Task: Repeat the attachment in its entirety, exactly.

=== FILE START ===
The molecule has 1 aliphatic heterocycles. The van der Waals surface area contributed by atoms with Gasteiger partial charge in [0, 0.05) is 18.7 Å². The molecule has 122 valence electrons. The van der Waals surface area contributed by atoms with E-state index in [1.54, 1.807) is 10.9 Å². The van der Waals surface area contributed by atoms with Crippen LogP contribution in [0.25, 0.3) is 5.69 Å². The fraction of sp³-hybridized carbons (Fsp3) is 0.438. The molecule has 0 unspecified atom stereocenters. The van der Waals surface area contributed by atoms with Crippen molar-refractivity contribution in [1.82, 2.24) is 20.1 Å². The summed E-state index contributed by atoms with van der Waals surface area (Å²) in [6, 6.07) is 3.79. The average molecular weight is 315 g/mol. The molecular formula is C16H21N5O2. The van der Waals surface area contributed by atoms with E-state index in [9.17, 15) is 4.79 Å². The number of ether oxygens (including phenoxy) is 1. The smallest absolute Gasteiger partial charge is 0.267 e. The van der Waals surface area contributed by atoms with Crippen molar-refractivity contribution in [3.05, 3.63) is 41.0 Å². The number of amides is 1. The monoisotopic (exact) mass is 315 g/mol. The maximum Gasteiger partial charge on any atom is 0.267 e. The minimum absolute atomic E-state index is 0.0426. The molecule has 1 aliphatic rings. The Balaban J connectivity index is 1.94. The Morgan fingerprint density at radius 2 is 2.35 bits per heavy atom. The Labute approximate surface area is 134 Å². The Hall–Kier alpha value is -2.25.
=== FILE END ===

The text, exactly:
The molecule has 1 aliphatic heterocycles. The van der Waals surface area contributed by atoms with Gasteiger partial charge in [0, 0.05) is 18.7 Å². The molecule has 122 valence electrons. The van der Waals surface area contributed by atoms with E-state index in [1.54, 1.807) is 10.9 Å². The van der Waals surface area contributed by atoms with Crippen LogP contribution in [0.25, 0.3) is 5.69 Å². The fraction of sp³-hybridized carbons (Fsp3) is 0.438. The molecule has 0 unspecified atom stereocenters. The van der Waals surface area contributed by atoms with Crippen molar-refractivity contribution in [1.82, 2.24) is 20.1 Å². The summed E-state index contributed by atoms with van der Waals surface area (Å²) in [6, 6.07) is 3.79. The average molecular weight is 315 g/mol. The molecular formula is C16H21N5O2. The van der Waals surface area contributed by atoms with E-state index in [9.17, 15) is 4.79 Å². The number of ether oxygens (including phenoxy) is 1. The smallest absolute Gasteiger partial charge is 0.267 e. The van der Waals surface area contributed by atoms with Crippen molar-refractivity contribution in [3.05, 3.63) is 41.0 Å². The number of amides is 1. The monoisotopic (exact) mass is 315 g/mol. The maximum Gasteiger partial charge on any atom is 0.267 e. The minimum absolute atomic E-state index is 0.0426. The molecule has 1 aliphatic rings. The Balaban J connectivity index is 1.94. The Morgan fingerprint density at radius 2 is 2.35 bits per heavy atom. The Labute approximate surface area is 134 Å². The Hall–Kier alpha value is -2.25.